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Indonesia supports dual apprenticeship-based vocational education

“Experience is the best teacher,” says Agus Santoso, Director of the Nutritional Technologies course at the POLIJE state polytechnic school in Jember, Indonesia. In the same breath, he refers to the lack of hands-on practice in study courses. The Skills for Competitiveness (S4C) project develops customised course curricula together with representatives from the industrial sector. Future graduates will be qualified to meet modern industry’s demands for hands-on practical experience.

Already as a young teacher, Agus Santoso believed that study courses at the POLIJE state polytechnic school lacked a practical component. Training and continuing education in agricultural production are not enough to be called a qualified polytechnic education.
Agus Santoso took the initiative, and along with his teaching, continued his education in food processing technologies. This allowed him to build a production lab for the Polytechnic, which brought the school considerable recognition by the industry association.

Collaboration between polytechnics and private companies

Regardless of such individual initiatives: POLIJE and other polytechnics lack up-to-date, modern industrial inputs. Which professional capacities and skills are currently in demand? Identifying industrial companies and getting them to participate in workshops for developing teaching curricula is a primary characteristic of the DACUM method that the Skills for Competitiveness (S4C) project applies. DACUM is short for “Develop A CUrriculuM”, i.e. the development of modern teaching curricula.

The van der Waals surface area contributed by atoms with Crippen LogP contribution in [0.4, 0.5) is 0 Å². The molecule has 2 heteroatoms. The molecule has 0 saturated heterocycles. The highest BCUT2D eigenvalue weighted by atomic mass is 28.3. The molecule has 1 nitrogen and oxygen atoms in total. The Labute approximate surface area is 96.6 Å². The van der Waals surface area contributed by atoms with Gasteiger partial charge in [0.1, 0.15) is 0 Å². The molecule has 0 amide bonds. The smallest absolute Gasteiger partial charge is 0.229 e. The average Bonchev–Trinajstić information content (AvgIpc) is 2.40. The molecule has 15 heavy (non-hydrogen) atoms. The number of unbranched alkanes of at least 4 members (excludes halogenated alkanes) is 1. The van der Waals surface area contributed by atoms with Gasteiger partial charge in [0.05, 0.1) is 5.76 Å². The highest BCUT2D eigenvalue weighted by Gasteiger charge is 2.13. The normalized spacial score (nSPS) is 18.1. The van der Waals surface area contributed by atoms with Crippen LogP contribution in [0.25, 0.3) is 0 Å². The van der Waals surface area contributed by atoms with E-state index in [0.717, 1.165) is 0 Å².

Agus Santoso welcomes the DACUM method, which makes the curriculum closer to the industry needs. In the past the curricula for all courses were developed internally without involving industry representatives, only facilitated by an external advisor. During his 27-year career, he has already taught six subjects to more than 1,000 students. He developed at least six different curricula, each approved by the Ministry of Education. “While each course has its own specifications, all include the creation of social and professional skills,” says Agus Santoso. The teacher criticises the curricula used until now, because “some even were designed to make ‘robot workers’ with no social skills.” Fortunately, this was improved through the introduction of additional non-technical content such as industrial sociology, ethics, and research methodologies.

Apprenticeship workshops for fish conservation

In light of the curricula developed with the DACUM approach and reflecting the needs of industry, the Polytechnic plans to set up apprenticeship workshops called “teaching factories” for students. The S4C project currently offers technical support for a new teaching factory in fish conservation at POLIJE.
Along with representatives from the industry, there are also Indonesian government officials, select industrial associations, and the polytechnic association involved in the project. Together with the polytechnics, they are working together to develop and strengthen a dual tertiary vocational education system in Indonesia.
S4C is financed by the State Secretariat for Economic Affairs (SECO) and implemented by Swisscontact in a consortium together with the Bern University of Applied Sciences (BFH-CDC) and the Association for Swiss International Technical Connection (SITECO).

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